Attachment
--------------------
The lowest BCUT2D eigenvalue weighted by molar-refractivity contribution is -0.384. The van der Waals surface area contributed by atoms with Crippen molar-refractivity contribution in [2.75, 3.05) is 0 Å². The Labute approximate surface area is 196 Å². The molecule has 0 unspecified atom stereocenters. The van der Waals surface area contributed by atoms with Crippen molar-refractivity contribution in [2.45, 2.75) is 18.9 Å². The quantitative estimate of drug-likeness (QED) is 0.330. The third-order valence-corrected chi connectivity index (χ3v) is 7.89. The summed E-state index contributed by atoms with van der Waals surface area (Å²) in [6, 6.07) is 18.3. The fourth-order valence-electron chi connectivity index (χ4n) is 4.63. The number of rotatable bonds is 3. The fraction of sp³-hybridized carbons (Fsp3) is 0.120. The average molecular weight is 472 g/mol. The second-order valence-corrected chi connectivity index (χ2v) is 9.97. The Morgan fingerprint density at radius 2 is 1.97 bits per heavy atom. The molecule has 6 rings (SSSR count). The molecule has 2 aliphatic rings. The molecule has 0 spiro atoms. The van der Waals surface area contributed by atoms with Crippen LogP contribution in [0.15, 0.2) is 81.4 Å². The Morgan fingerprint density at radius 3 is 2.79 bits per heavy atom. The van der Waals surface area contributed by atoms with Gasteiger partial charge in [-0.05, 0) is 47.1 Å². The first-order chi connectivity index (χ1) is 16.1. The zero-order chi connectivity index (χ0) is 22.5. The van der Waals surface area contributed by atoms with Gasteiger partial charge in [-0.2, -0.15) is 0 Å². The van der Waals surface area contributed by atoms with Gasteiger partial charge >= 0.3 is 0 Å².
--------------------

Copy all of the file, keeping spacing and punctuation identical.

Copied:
The lowest BCUT2D eigenvalue weighted by molar-refractivity contribution is -0.384. The van der Waals surface area contributed by atoms with Crippen molar-refractivity contribution in [2.75, 3.05) is 0 Å². The Labute approximate surface area is 196 Å². The molecule has 0 unspecified atom stereocenters. The van der Waals surface area contributed by atoms with Crippen molar-refractivity contribution in [2.45, 2.75) is 18.9 Å². The quantitative estimate of drug-likeness (QED) is 0.330. The third-order valence-corrected chi connectivity index (χ3v) is 7.89. The summed E-state index contributed by atoms with van der Waals surface area (Å²) in [6, 6.07) is 18.3. The fourth-order valence-electron chi connectivity index (χ4n) is 4.63. The number of rotatable bonds is 3. The fraction of sp³-hybridized carbons (Fsp3) is 0.120. The average molecular weight is 472 g/mol. The second-order valence-corrected chi connectivity index (χ2v) is 9.97. The Morgan fingerprint density at radius 2 is 1.97 bits per heavy atom. The molecule has 6 rings (SSSR count). The molecule has 2 aliphatic rings. The molecule has 0 spiro atoms. The van der Waals surface area contributed by atoms with Crippen LogP contribution in [0.15, 0.2) is 81.4 Å². The Morgan fingerprint density at radius 3 is 2.79 bits per heavy atom. The van der Waals surface area contributed by atoms with Gasteiger partial charge in [-0.05, 0) is 47.1 Å². The first-order chi connectivity index (χ1) is 16.1. The zero-order chi connectivity index (χ0) is 22.5. The van der Waals surface area contributed by atoms with Gasteiger partial charge in [-0.2, -0.15) is 0 Å². The van der Waals surface area contributed by atoms with Gasteiger partial charge >= 0.3 is 0 Å².